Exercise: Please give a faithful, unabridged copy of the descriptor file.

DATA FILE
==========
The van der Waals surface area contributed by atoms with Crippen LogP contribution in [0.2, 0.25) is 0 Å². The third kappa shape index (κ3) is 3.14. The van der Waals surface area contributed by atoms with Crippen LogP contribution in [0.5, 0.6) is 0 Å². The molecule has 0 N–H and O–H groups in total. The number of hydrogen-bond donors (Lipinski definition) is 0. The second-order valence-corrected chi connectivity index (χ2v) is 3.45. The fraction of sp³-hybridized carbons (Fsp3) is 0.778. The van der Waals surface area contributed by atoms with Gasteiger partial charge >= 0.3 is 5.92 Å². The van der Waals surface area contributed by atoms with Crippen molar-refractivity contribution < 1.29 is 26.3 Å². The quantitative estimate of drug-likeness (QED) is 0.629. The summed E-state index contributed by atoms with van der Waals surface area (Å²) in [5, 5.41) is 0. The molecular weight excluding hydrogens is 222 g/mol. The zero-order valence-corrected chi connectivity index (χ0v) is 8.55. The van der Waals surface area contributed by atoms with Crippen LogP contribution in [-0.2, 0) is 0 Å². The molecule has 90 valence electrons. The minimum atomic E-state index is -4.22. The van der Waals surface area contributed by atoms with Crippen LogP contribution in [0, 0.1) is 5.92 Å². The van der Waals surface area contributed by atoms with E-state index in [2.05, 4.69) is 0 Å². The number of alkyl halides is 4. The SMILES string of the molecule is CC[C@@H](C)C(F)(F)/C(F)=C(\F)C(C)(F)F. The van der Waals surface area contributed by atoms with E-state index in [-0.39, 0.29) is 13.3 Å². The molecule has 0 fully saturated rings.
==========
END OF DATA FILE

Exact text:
The van der Waals surface area contributed by atoms with Crippen LogP contribution in [0.2, 0.25) is 0 Å². The third kappa shape index (κ3) is 3.14. The van der Waals surface area contributed by atoms with Crippen LogP contribution in [0.5, 0.6) is 0 Å². The molecule has 0 N–H and O–H groups in total. The number of hydrogen-bond donors (Lipinski definition) is 0. The second-order valence-corrected chi connectivity index (χ2v) is 3.45. The fraction of sp³-hybridized carbons (Fsp3) is 0.778. The van der Waals surface area contributed by atoms with Gasteiger partial charge >= 0.3 is 5.92 Å². The van der Waals surface area contributed by atoms with Crippen molar-refractivity contribution < 1.29 is 26.3 Å². The quantitative estimate of drug-likeness (QED) is 0.629. The summed E-state index contributed by atoms with van der Waals surface area (Å²) in [5, 5.41) is 0. The molecular weight excluding hydrogens is 222 g/mol. The zero-order valence-corrected chi connectivity index (χ0v) is 8.55. The van der Waals surface area contributed by atoms with Crippen LogP contribution in [-0.2, 0) is 0 Å². The molecule has 90 valence electrons. The minimum atomic E-state index is -4.22. The van der Waals surface area contributed by atoms with Crippen LogP contribution in [0, 0.1) is 5.92 Å². The van der Waals surface area contributed by atoms with E-state index in [2.05, 4.69) is 0 Å². The number of alkyl halides is 4. The SMILES string of the molecule is CC[C@@H](C)C(F)(F)/C(F)=C(\F)C(C)(F)F. The van der Waals surface area contributed by atoms with E-state index in [-0.39, 0.29) is 13.3 Å². The molecule has 0 fully saturated rings.